Adolescent girls feel unable to speak about up injustices says report

Girls' education

School is the place where millions of adolescent girls around the world feel most empowered. But it’s also where many face routine injustice and threats of sexual violence.

More than 7000 girls and boys aged 12 to 16 in 11 countries across four regions spoke about their experiences of schools, families and their communities for the report Hear Our Voices, which is published today.

Produced by the charity Plan International as part of its Because I am a Girl campaign, it is one of the largest studies of adolescent girls’ rights, empowerment and gender equality.

Plan said: “The study’s results bring the daily realities that girls face into vivid colour. They provide consistent, disturbing illustrations of the most pressing concerns for adolescent girls, giving powerful insights into the issues facing them, in their own words.”

Girls say that they feel voiceless in the face of violence and many expect to be victims because of their gender. One girl from Ecuador said: “Girls want to have more self-confidence to not feel afraid or ashamed to express their feeling and needs.”

Another from Egypt said: “I feel that I will be embarrassed by anything I say, so I don’t speak at all.”

Encouragingly, 41% of the girls reported they “always” or “often” complete at least nine years of school. In Asia, that rose to half.

In Eastern and Southern Africa, 60% of girls said they are always encouraged to succeed at school as much as boys.

But the report also describes how girls in the poorest regions are among the most disadvantaged people in the world. They face barriers to survival and development simply because they are girls.

Among the findings were:

  • One in three said they never speak up and say what they think around boys
  • Only 49% said they always participate in class as much as boys
  • 58% never or seldom return to school after having a child
  • 28% never or seldom feel safe on their way to school
  • 38% never or seldom feel comfortable using school toilets because of health hazards and sexual harassment

Early pregnancy, often from child marriage, was identified as a large contributory factor to girls dropping out of school. Child marriage is one of the target areas of #EducationCountdown – you can read more and download a child marriage fact sheet here.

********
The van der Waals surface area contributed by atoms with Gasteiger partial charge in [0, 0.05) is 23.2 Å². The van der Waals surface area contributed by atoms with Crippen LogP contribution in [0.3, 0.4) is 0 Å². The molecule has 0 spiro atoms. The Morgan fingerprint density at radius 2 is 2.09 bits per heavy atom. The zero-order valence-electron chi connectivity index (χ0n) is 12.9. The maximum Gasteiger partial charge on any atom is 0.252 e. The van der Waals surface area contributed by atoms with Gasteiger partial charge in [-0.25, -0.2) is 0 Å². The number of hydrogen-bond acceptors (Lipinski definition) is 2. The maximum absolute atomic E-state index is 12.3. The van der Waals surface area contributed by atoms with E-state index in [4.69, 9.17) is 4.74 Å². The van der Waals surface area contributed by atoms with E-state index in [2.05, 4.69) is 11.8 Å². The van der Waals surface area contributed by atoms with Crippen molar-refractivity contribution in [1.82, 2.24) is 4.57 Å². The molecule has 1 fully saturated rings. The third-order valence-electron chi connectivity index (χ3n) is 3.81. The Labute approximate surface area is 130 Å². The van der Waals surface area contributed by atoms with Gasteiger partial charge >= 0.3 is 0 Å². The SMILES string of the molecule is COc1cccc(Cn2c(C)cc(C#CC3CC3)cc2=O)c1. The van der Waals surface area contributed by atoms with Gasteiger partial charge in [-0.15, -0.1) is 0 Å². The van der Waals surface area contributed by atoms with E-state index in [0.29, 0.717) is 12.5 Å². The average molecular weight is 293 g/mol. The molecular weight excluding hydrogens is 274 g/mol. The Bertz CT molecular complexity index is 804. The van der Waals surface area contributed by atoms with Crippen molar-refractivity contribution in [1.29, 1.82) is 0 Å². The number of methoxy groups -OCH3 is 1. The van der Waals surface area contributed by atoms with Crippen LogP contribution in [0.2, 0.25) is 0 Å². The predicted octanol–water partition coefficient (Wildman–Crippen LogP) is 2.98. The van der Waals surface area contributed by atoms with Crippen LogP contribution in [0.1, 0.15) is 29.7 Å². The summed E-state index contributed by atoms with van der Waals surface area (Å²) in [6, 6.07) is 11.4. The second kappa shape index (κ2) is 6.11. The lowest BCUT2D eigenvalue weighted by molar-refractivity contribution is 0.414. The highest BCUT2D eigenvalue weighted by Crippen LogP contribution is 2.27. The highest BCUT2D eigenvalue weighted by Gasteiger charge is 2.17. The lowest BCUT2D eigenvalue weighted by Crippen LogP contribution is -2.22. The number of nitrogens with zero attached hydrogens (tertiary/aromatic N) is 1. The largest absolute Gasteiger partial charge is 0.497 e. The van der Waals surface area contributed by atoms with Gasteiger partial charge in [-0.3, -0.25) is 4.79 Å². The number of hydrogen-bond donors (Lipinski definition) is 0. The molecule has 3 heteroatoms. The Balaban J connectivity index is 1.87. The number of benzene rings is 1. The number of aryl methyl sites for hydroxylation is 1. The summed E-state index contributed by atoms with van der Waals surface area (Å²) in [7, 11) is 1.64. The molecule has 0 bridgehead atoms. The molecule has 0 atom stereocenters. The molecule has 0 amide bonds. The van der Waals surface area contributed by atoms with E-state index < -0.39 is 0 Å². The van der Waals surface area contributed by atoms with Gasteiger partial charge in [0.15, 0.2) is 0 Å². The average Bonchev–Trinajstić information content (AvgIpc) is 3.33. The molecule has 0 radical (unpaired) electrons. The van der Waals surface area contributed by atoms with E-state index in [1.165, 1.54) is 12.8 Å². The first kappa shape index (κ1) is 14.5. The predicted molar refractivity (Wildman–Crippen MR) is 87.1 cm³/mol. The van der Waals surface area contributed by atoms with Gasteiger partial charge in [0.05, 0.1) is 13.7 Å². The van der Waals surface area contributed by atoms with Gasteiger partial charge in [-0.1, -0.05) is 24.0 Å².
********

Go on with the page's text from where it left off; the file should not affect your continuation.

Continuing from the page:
The report says: “Social stigma and unofficial school rules against pregnant girls or young mothers attending classes keep many from continuing their education. Schools do not provide alternative pathways to young mothers for continuing and completing their secondary education, or childcare facilities on-site, which would address the issue of a lack of childcare as a reason why many young mothers do not return to school.

“Further, girls reported facing gender-based violence on the way to and from school, and at times at school, particularly around school latrines, which sometimes leads to early pregnancy and school dropout.”

Sarah Hendriks, Global Gender Equality and Inclusion Advisor for Plan’s Because I am a Girl programmes, said: “This study is of enormous importance, highlighting the real challenges and barriers girls all over the world face.

“Whether they are burdened with housework that prevents them attending school or at risk of teenage pregnancy and sexual assault, girls are being abused and limited every day and this is the first time we have really heard from so many girls on these topics.

“While these findings are not new, we can’t ignore now the level of violation, as the results bring thousands of daily lived realities into vivid colour. The plight of girls can only truly improve when everyone in society values girls as much as boys.”

You can read the full Hear Our Voices report here.

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